By The Dallas Morning News
Too often, efforts to reduce homelessness run into not-in-my-backyard opposition, making it difficult for our community to address a major problem. That’s why it is important to find ways to produce outcomes that make the city a better place.
Case in point is the Salvation Army’s plan to build a $95 million, 20-acre campus for homeless services in an industrial area along the Stemmons Freeway frontage road at Viceroy Drive. Despite the need for a comprehensive center like this, some owners of nearby warehouses and office buildings have expressed valid concerns that the center would erode their property values.
Without a doubt, the center is needed to provide vital services for the homeless, and the Salvation Army’s promise to pay for it entirely through private donations is a major step toward making it happen. And, as this editorial board has indicated previously, if a major effort to help the homeless can’t be developed at this location, where can we ever build it?
But we are pleased that the city also is seizing this opportunity to explore ways to jumpstart economic redevelopment in this area of western Dallas with a plan to encourage property owners to reinvest in and provide jobs in exchange for tax relief and other incentives. The goal is to help address the concerns of property owners as well as to attract new commercial and industrial projects that would contribute to economic growth.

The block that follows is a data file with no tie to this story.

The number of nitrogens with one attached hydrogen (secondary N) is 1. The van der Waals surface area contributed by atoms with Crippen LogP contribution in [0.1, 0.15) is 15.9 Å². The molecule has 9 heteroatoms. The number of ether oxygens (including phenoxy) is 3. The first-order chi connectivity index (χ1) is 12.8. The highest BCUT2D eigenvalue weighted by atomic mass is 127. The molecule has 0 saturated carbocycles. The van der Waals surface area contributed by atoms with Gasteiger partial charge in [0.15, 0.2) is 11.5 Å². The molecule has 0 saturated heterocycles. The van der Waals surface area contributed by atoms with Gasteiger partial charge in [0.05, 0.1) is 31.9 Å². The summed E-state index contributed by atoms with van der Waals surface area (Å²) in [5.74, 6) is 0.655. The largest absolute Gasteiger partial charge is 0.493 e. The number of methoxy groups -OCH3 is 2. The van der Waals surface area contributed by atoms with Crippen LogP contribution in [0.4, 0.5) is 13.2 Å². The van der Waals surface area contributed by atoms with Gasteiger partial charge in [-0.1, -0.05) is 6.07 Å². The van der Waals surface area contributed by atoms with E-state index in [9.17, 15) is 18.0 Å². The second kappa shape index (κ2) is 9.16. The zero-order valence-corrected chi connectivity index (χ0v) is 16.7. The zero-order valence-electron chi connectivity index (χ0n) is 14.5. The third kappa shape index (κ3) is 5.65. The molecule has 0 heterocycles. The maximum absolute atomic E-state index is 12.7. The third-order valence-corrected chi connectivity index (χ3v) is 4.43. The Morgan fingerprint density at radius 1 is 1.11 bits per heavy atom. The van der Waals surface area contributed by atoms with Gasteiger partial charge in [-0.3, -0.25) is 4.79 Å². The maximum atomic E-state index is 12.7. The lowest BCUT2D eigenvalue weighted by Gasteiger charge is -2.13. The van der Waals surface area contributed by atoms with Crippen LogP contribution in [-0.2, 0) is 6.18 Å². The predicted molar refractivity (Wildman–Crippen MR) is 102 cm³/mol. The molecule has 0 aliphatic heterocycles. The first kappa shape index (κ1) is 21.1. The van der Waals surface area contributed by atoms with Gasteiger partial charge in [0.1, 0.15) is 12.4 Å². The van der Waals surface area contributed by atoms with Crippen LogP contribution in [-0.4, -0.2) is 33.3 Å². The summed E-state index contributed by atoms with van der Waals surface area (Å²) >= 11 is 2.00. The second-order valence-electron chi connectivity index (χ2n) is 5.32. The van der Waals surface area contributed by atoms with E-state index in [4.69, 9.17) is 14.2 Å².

The city’s pilot plan, called a Neighborhood Empowerment Zone, would create a 390-acre, pizza-slice shaped investment zone between State Highway 183, the Stemmons frontage road and Round Table Drive. The Salvation Army site and about 180 industrial and commercial sites would fall within the borders.
The idea is a potential win for an area that hasn’t seen development in decades. Many buildings in the proposed empowerment zone are about 50 years old, in disrepair or at the end of their useful life.
The plan would create opportunities for affordable housing, and support workforce development and job training programs. Nonresidential uses would include data centers, warehouses and new retail. Each proposal would be evaluated on a case-by-case basis and would be open to companies that create or retain at least 10 jobs and provide at least $250,000 in private investment. Property tax abatements could be as high as 90 percent for 10 years and business personal property tax abatements up to 50 percent for five years.
The Salvation Army’s proposal would dovetail nicely into this revitalization effort, especially with the possibility that businesses within the zone could hire people who successfully complete the Salvation Army’s workforce training program.
The neighborhood empowerment zone is a smart way to help to promote redevelopment that otherwise would not have taken place. The City Council is expected to consider the Salvation Army’s plan on May 8. We urge the council to approve the homeless center and take a serious look at the recommendation for an empowerment zone.